Somebody is $11.6 million richer and somebody else (or some company) is in big trouble with the Internal Revenue Service.
Sorry for the vagueness, but that's basically how things work when you rat out tax cheats. The feds are eager to get the scoop on whoever is not paying up, but the whistleblowers often don't want the world to know who they are.
As for the identity of the alleged tax evaders, we're at the mercy of Uncle Sam's willingness to announce his whistleblower-assisted collection success.
What we do know about this latest case comes from attorneys Stephen Kohn and Dean Zerbe. The duo specializes in whistleblower cases and previously represented Brad Birkenfeld, the UBS whistleblower who received an award in 2012 of $104 million from the IRS. That still stands as the largest amount ever paid to a single whistleblower.
"We greatly appreciate the IRS recognizing the work of this whistleblower and for making this significant, major award," said the attorneys in an Aug. 31 statement announcing the multimillion dollar award to their joint client, who wishes to remain anonymous.
"We commend the IRS for this fair and equitable determination of the whistleblower's award amount and percentage. The whistleblower's work translated into tens of millions of dollars recovered by the U.S. Treasury."
Downside of tax ratting: I can understand the whistleblower's reticence to be recognized.
As kids, we're chastised about being tattletales. And, as my fellow fans of crime cinema and television know, rats tend to come to horrible, or at least tragic, ends.
So people want to be discreet when they're passing along information about someone else's bad deeds, even when we all agree that not paying your legal tax bill is a particularly egregious bad deed.
Plus, if you're suddenly a millionaire, then you're greeted with open hands. You can be sure there will be lots and lots of hands with an almost $12 million reward.
The downside of turning in tax evaders was acknowledged by Kohn, from the law firm Kohn, Kohn and Colapinto (KKC), who lauded the IRS' "commitment to honor the complete confidentiality of whistleblowers who want to remain anonymous and who understand that the revelation of their identity would have catastrophic impact on their lives and careers."
IRS still looking for info: But if you've got valuable tax cheater info and are willing to deal with the adverse effects of getting millions of dollars for said details, the IRS would love to hear from you.
"The IRS has a strong interest in hearing from -- and rewarding -- whistleblowers who know about tax cheats," said Zerbe, with the law firm Zerbe, Fingeret, Frank & Jadav (ZFF&J).
And the IRS has some specific geographic interests.
"From conversations I have had with senior IRS officials," said Zerbe, "the IRS is especially interested in hearing from whistleblowers who know details about the latest corporate tax shelters as well as informed whistleblowers who have knowledge about US taxpayers with illegal offshore accounts around the world -- especially Hong Kong, Singapore and Central America."
Taxes for whistleblowers: While we're left to speculate about the identity of the whistleblower and the latest big tax cheat nabbed based on his or her info, one thing is certain. The newest millionaire will be handing a share of his or her award back to the IRS.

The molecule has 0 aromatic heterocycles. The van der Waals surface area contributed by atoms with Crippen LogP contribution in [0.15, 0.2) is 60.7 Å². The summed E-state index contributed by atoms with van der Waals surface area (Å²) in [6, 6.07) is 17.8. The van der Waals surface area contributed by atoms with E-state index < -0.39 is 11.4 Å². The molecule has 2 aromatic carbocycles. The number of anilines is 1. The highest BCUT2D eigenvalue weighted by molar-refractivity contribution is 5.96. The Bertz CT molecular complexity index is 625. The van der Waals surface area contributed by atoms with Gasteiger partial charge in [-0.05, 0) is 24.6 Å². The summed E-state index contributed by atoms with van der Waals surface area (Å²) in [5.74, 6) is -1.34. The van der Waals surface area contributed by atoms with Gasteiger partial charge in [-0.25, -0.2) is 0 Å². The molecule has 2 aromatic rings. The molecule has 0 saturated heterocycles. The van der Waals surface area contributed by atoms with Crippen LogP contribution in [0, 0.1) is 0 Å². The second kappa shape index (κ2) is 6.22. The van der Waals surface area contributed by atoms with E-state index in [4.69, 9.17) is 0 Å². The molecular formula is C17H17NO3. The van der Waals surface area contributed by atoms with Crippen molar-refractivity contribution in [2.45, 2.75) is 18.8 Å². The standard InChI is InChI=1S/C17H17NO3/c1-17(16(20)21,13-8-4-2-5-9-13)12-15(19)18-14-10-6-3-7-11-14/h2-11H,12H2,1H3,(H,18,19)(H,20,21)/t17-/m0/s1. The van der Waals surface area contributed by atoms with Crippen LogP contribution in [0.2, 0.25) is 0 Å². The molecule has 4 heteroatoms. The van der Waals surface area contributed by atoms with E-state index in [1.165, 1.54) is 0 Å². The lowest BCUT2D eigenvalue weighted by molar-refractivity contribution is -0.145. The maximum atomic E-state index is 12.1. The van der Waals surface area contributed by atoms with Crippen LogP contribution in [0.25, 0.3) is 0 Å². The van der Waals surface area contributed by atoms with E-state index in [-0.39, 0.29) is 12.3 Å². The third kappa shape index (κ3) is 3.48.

And the taxes due are at the ordinary income rate.
That's the ruling of a federal court about taxes due on Craig and Michele Patrick's almost $7 million in IRS whistleblower payments.
The Wisconsin couple had argued that the awards they got should be treated as capital gains and taxed at that lower rate. The IRS disagreed and won in U.S. Tax Court, which said the Patricks must paid the higher ordinary tax rates on the money.
The Patricks appealed the tax case to the U.S. Court of Appeals for the Seventh Circuit. On Aug. 26, a three-judge panel from that appellate court sided with the IRS, ruling that the Patricks owe the federal government an additional $812,000 in taxes.
Shaky capital gains claims: The bulk of the whistleblower money came from information that Craig Patrick provided about $75 million in fraudulent Medicare billings by his then-employer Kyphon.
Patrick got nearly $6 million in 2008 for that information and another $900,000 in 2009 from a separate whistleblower action against the hospitals involved in the scheme.
Patrick and his wife claimed the reward money as capital gains on their tax returns for those years. They said it came from the sale or exchange of a capital asset, in this case Craig Patrick's information about the billing scheme.
The Tax Court said no. The information was not an asset in the tax sense.
The Seventh Circuit panel confirmed that position.
"Treating a [whistleblower's] reward as a capital gain would contravene the long-recognized rule that a 'capital gain' generally involves a 'realization of appreciation in value accrued over a substantial period of time' of an initial investment of capital," wrote Judge Ann Claire Williams in the appellate decision.
"But here Patrick made no initial investment in some asset. Instead, he expended time and effort to discover and document Kyphon's fraud, and that work was not an investment of capital," wrote Williams.
"Further, there was no 'realization of appreciation in value' of an underlying investment that 'accrued over a substantial period of time," said the judge. "Patrick had an interest in a portion of the government's recovery, but that interest did not grow in value over time. It did not even vest until the government received its recovery."
So nice try, Craig and Michele Patrick, in trying to reduce your reward tax bill. At least your effort was through legal channels.
The IRS thanks you for your earlier information and for your added taxes now.
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